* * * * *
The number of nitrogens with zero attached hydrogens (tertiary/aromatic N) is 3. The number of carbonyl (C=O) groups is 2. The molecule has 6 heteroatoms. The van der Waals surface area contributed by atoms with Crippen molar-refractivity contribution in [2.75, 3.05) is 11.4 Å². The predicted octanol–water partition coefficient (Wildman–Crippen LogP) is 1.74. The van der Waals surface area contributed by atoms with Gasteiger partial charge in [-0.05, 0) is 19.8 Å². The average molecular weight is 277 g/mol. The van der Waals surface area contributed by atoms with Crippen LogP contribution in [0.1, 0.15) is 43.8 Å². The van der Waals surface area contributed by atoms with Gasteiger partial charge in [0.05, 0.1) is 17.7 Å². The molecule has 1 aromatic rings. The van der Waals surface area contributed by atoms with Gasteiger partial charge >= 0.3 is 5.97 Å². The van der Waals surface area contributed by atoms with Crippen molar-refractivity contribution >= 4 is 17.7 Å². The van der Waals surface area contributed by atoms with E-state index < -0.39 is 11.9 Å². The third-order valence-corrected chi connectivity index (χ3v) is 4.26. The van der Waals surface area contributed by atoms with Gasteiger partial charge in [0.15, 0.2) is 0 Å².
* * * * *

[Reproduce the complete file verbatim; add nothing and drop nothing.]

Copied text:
The number of nitrogens with zero attached hydrogens (tertiary/aromatic N) is 3. The number of carbonyl (C=O) groups is 2. The molecule has 6 heteroatoms. The van der Waals surface area contributed by atoms with Crippen molar-refractivity contribution in [2.75, 3.05) is 11.4 Å². The predicted octanol–water partition coefficient (Wildman–Crippen LogP) is 1.74. The van der Waals surface area contributed by atoms with Gasteiger partial charge in [-0.05, 0) is 19.8 Å². The average molecular weight is 277 g/mol. The van der Waals surface area contributed by atoms with Crippen LogP contribution in [0.1, 0.15) is 43.8 Å². The van der Waals surface area contributed by atoms with Gasteiger partial charge in [0.05, 0.1) is 17.7 Å². The molecule has 1 aromatic rings. The van der Waals surface area contributed by atoms with Gasteiger partial charge >= 0.3 is 5.97 Å². The van der Waals surface area contributed by atoms with Crippen molar-refractivity contribution >= 4 is 17.7 Å². The van der Waals surface area contributed by atoms with E-state index < -0.39 is 11.9 Å². The third-order valence-corrected chi connectivity index (χ3v) is 4.26. The van der Waals surface area contributed by atoms with Gasteiger partial charge in [0.15, 0.2) is 0 Å².